IPv6 is the latest buzz in the town, oh sorry….it’s the latest discussed on the internet around the globe. I am sure you would agree with me if I say that the internet is above all life-changer innovations since the modern-day civilization explored we have seen many revolutions in human lives, we discovered clothes other than leaves, built houses for shelter, invent fire and the iron and then we have given the circle or round that was the biggest game-changer to shift from ancient life to modern civilization. We have witnessed the massive industrialization that leads us to the advanced manufacturing lines, automobiles, and aviation but when we compared all the innovations to date, the internet always stands above all by its global influence and the revolution it brought in our everyday life. It has an upper hand because of the mass penetration and reaches of the internet in every corner of the world, it’s a borderless world!
But everything inside the world of the internet is always facing challenges and needs constant changes and upgrades. Recently it has undergone a massive update, the introduction of Internet Protocol version 6, better known as IPv6.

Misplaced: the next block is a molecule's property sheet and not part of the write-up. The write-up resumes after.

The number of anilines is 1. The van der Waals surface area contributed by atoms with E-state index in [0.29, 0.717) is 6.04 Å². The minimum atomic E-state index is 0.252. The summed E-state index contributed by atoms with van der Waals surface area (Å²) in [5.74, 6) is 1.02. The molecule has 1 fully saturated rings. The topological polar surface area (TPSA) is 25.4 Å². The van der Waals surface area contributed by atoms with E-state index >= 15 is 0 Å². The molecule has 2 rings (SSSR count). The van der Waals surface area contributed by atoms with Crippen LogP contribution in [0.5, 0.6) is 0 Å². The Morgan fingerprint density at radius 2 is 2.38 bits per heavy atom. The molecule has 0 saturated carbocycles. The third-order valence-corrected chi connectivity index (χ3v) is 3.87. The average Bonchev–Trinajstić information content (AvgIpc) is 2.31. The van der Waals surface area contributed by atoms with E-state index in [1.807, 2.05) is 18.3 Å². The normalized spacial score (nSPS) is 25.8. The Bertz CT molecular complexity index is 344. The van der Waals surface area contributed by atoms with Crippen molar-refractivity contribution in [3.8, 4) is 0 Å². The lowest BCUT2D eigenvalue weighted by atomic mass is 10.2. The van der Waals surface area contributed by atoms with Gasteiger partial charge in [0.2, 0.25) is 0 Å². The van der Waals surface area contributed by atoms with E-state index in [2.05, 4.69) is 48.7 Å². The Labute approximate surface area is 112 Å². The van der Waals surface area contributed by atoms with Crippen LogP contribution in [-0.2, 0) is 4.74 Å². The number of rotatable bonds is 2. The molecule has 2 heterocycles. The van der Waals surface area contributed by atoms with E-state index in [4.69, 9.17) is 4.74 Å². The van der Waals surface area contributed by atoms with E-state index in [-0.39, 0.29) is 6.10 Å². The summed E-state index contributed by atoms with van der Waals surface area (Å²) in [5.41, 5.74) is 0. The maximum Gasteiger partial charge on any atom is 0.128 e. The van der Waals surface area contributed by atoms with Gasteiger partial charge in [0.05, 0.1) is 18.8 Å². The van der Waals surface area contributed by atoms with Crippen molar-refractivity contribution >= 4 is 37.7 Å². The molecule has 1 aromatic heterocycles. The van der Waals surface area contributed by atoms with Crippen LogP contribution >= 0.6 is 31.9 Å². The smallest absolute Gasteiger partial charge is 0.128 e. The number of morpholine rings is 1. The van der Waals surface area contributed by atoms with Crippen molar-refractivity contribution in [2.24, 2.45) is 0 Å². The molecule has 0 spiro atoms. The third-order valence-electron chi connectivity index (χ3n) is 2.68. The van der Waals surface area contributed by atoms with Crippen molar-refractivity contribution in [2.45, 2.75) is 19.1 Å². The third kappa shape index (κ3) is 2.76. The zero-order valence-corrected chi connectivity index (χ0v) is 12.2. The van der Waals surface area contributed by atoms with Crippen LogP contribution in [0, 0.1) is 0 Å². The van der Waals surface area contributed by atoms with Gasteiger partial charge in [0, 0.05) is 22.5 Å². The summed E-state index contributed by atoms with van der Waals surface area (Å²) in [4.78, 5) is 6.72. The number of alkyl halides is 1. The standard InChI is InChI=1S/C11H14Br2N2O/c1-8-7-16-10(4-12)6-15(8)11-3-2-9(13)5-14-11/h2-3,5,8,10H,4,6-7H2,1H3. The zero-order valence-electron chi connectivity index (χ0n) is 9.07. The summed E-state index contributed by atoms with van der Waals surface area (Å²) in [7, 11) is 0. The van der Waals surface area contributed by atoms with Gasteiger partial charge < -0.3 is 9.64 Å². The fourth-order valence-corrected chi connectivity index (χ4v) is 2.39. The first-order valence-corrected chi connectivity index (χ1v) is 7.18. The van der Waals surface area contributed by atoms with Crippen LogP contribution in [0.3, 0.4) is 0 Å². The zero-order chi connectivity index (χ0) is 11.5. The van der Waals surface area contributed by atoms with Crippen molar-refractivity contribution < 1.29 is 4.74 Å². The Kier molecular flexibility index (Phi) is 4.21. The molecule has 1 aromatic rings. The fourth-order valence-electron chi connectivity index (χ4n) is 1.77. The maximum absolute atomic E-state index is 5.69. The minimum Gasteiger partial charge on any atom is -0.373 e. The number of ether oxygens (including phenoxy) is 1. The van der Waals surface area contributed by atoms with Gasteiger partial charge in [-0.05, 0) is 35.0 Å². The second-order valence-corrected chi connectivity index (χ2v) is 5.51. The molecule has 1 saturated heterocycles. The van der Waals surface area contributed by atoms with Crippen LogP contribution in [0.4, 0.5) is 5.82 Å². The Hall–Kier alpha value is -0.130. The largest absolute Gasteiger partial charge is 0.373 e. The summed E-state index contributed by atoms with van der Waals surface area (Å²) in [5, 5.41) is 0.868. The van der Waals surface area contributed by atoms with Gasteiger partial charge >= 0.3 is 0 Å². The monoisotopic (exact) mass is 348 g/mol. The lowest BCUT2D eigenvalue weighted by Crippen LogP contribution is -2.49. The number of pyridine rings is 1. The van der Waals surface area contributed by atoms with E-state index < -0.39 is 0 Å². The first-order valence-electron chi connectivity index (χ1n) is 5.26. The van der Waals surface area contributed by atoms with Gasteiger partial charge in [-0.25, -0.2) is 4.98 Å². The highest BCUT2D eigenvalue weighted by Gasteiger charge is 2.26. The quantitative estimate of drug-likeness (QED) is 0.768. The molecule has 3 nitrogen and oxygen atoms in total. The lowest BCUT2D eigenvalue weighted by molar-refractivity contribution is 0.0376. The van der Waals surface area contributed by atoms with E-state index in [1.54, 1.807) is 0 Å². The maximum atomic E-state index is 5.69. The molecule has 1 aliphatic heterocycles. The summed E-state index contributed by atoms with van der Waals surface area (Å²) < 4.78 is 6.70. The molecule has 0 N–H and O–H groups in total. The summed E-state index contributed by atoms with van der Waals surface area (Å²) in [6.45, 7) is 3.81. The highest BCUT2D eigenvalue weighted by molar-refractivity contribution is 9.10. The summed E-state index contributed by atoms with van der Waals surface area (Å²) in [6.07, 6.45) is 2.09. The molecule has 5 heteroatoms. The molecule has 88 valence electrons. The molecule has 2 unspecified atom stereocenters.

What is IPV6?
Internet Protocol Version 6 is a network layer protocol that enables data communications over a packet-switched network. Packet switching involves the sending and receiving of data in packets between two nodes in a network. The working standard for the IPv6 protocol was published by the Internet Engineering Task Force (IETF) in 1998.
The IETF specification for IPv6 is RFC 2460. IPv6 was intended to replace the widely used Internet Protocol Version 4 (IPv4) that is considered the backbone of the modern Internet. IPv6 is often referred to as the “next-generation Internet” because of its expanded capabilities and its growth through recent large scale deployments. In 2004, Japan and Korea were acknowledged as having the first public deployments of IPv6.